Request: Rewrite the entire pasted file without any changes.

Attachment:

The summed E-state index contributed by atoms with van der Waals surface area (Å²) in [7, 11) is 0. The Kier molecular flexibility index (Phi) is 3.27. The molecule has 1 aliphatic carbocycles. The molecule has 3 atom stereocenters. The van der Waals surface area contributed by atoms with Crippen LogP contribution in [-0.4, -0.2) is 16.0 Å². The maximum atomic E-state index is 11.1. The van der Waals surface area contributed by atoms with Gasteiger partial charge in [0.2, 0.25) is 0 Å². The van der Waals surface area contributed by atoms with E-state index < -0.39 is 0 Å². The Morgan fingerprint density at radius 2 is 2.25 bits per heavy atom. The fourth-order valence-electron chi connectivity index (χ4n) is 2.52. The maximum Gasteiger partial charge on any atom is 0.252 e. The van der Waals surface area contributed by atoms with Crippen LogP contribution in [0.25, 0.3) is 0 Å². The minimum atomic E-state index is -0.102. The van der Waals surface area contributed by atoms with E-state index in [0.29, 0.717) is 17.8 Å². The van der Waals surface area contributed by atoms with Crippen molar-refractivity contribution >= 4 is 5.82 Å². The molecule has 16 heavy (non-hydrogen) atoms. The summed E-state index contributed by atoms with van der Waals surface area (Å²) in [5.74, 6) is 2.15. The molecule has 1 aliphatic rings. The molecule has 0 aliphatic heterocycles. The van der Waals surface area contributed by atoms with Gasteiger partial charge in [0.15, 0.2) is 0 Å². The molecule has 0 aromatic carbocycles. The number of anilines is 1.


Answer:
The summed E-state index contributed by atoms with van der Waals surface area (Å²) in [7, 11) is 0. The Kier molecular flexibility index (Phi) is 3.27. The molecule has 1 aliphatic carbocycles. The molecule has 3 atom stereocenters. The van der Waals surface area contributed by atoms with Crippen LogP contribution in [-0.4, -0.2) is 16.0 Å². The maximum atomic E-state index is 11.1. The van der Waals surface area contributed by atoms with Gasteiger partial charge in [0.2, 0.25) is 0 Å². The van der Waals surface area contributed by atoms with E-state index < -0.39 is 0 Å². The Morgan fingerprint density at radius 2 is 2.25 bits per heavy atom. The fourth-order valence-electron chi connectivity index (χ4n) is 2.52. The maximum Gasteiger partial charge on any atom is 0.252 e. The van der Waals surface area contributed by atoms with Crippen LogP contribution in [0.25, 0.3) is 0 Å². The minimum atomic E-state index is -0.102. The van der Waals surface area contributed by atoms with E-state index in [0.29, 0.717) is 17.8 Å². The van der Waals surface area contributed by atoms with Crippen molar-refractivity contribution >= 4 is 5.82 Å². The molecule has 16 heavy (non-hydrogen) atoms. The summed E-state index contributed by atoms with van der Waals surface area (Å²) in [5.74, 6) is 2.15. The molecule has 1 aliphatic rings. The molecule has 0 aliphatic heterocycles. The van der Waals surface area contributed by atoms with Gasteiger partial charge in [0.15, 0.2) is 0 Å². The molecule has 0 aromatic carbocycles. The number of anilines is 1.